Posted on: 09/04/2016
Marsala is a wine, dry or sweet, produced in the region surrounding the Italian city of Marsala in Sicily. Marsala first received Denominazione di Origine Controllata (DOC) status in 1969. The DOC status is equivalent to PDO: most countries limit the use of the term Marsala to those wines that come from the Marsala area, to which the European Union grants Protected Designation of Origin (PDO) status.
While the city's natives sometimes drink "vintage" Marsala, the wine produced for export is universally fortified similar to Port, Madeira andSherry. Originally, this addition of alcohol was to ensure that it would last on long ocean voyages, but now it is made that way because of its popularity in foreign markets.
The most creditable version of the introduction of Marsala fortified wine to a wider range of consumers is attributed to the English trader John Woodhouse. In 1773, Woodhouse landed at the port of Marsala and discovered the local wine produced in the region, which was aged in wooden casks and tasted similar toSpanish and Portuguese fortified wines then popular in England. Fortified Marsala was, and is, made using a process called in perpetuum, which is similar to the solera system used to produce Sherry in Jerez, Spain.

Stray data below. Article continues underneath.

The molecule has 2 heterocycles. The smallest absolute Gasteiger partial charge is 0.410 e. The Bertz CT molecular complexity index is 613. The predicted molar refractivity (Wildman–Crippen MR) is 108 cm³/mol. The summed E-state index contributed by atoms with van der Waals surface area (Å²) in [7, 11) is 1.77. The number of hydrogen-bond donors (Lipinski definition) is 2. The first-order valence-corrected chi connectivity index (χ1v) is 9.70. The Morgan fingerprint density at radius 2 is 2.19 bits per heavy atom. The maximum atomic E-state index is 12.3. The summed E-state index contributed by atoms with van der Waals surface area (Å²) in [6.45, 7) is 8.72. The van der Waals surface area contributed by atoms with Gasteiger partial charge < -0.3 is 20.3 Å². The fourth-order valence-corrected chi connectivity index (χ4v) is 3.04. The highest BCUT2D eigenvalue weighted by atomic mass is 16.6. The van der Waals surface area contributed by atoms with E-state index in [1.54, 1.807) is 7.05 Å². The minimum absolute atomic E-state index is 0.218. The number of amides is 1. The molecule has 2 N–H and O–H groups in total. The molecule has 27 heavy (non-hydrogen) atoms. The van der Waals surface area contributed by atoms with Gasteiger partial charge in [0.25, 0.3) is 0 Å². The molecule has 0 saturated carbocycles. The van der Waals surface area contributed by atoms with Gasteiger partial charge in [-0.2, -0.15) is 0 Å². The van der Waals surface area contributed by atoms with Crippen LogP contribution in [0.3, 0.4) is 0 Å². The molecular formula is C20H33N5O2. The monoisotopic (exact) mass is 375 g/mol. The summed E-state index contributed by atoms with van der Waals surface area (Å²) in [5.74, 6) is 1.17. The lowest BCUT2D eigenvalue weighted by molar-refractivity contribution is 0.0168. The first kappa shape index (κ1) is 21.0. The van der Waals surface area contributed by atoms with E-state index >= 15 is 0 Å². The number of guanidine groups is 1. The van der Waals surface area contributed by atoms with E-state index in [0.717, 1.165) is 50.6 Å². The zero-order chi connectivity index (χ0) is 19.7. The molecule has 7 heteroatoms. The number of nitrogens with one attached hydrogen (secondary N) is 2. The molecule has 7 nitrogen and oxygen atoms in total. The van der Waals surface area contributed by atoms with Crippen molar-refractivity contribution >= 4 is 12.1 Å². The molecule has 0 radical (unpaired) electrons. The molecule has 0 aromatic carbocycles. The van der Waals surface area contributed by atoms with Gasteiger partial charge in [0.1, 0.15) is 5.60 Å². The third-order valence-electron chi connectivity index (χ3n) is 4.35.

Woodhouse recognized that the in perpetuum process raised the alcohol level and alcoholic taste of this wine while also preserving these characteristics during long distance sea travel. Woodhouse further believed that fortified Marsala would be popular in England. Marsala indeed proved so successful that Woodhouse returned to Sicily and, in 1796, began its mass production and commercialization. In 1806 was Benjamin Ingham (1784–1861), who arrived in Sicily from Leeds, that opened new markets for Marsala in Europe and the Americas.
Marsala wine is frequently used in cooking, and is especially prevalent in dishes served in Italian restaurants in the United States. A typical Marsala sauce, for example, involves reducing the wine almost to a syrup with onions or shallots, then adding mushrooms and herbs. One of the most popular Marsala recipes is chicken marsala, in which flour-coated pounded chicken breast halves are braised in a mixture of Marsala, butter, olive oil, mushrooms, and spices. Marsala is also used in some risotto recipes, and to produce rich Italian desserts such as zabaglione, tiramisu and shortcake.